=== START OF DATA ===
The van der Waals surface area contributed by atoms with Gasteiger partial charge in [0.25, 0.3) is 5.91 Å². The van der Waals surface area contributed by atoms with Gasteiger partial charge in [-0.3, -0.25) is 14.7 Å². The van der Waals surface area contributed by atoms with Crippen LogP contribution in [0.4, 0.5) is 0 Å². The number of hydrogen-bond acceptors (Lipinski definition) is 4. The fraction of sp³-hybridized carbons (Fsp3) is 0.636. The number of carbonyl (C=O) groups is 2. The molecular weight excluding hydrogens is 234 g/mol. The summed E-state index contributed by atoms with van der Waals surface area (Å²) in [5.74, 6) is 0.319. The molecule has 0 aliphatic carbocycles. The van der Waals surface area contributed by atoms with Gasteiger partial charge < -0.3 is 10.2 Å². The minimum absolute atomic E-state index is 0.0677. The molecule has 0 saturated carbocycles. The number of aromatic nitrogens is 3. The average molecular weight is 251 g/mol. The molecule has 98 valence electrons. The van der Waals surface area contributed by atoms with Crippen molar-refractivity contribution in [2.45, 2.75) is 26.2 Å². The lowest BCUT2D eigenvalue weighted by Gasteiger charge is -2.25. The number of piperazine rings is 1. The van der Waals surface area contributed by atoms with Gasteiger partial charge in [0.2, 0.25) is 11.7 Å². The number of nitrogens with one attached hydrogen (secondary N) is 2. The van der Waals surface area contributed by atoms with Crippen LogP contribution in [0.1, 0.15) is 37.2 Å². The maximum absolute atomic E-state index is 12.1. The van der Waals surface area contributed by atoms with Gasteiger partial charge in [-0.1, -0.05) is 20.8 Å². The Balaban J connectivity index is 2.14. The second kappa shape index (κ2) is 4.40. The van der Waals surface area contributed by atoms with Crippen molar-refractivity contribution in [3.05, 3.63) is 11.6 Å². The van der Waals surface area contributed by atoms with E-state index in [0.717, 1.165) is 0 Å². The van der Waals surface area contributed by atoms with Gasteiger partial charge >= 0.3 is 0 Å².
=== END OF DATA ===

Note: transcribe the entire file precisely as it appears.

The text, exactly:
The van der Waals surface area contributed by atoms with Gasteiger partial charge in [0.25, 0.3) is 5.91 Å². The van der Waals surface area contributed by atoms with Gasteiger partial charge in [-0.3, -0.25) is 14.7 Å². The van der Waals surface area contributed by atoms with Crippen LogP contribution in [0.4, 0.5) is 0 Å². The number of hydrogen-bond acceptors (Lipinski definition) is 4. The fraction of sp³-hybridized carbons (Fsp3) is 0.636. The number of carbonyl (C=O) groups is 2. The molecular weight excluding hydrogens is 234 g/mol. The summed E-state index contributed by atoms with van der Waals surface area (Å²) in [5.74, 6) is 0.319. The molecule has 0 aliphatic carbocycles. The van der Waals surface area contributed by atoms with Gasteiger partial charge < -0.3 is 10.2 Å². The minimum absolute atomic E-state index is 0.0677. The molecule has 0 saturated carbocycles. The number of aromatic nitrogens is 3. The average molecular weight is 251 g/mol. The molecule has 98 valence electrons. The van der Waals surface area contributed by atoms with Crippen molar-refractivity contribution in [2.45, 2.75) is 26.2 Å². The lowest BCUT2D eigenvalue weighted by Gasteiger charge is -2.25. The number of piperazine rings is 1. The van der Waals surface area contributed by atoms with Gasteiger partial charge in [0.2, 0.25) is 11.7 Å². The number of nitrogens with one attached hydrogen (secondary N) is 2. The van der Waals surface area contributed by atoms with Crippen LogP contribution in [0.1, 0.15) is 37.2 Å². The maximum absolute atomic E-state index is 12.1. The van der Waals surface area contributed by atoms with Gasteiger partial charge in [-0.1, -0.05) is 20.8 Å². The Balaban J connectivity index is 2.14. The second kappa shape index (κ2) is 4.40. The van der Waals surface area contributed by atoms with Crippen molar-refractivity contribution in [3.05, 3.63) is 11.6 Å². The van der Waals surface area contributed by atoms with E-state index in [0.717, 1.165) is 0 Å². The van der Waals surface area contributed by atoms with Gasteiger partial charge >= 0.3 is 0 Å².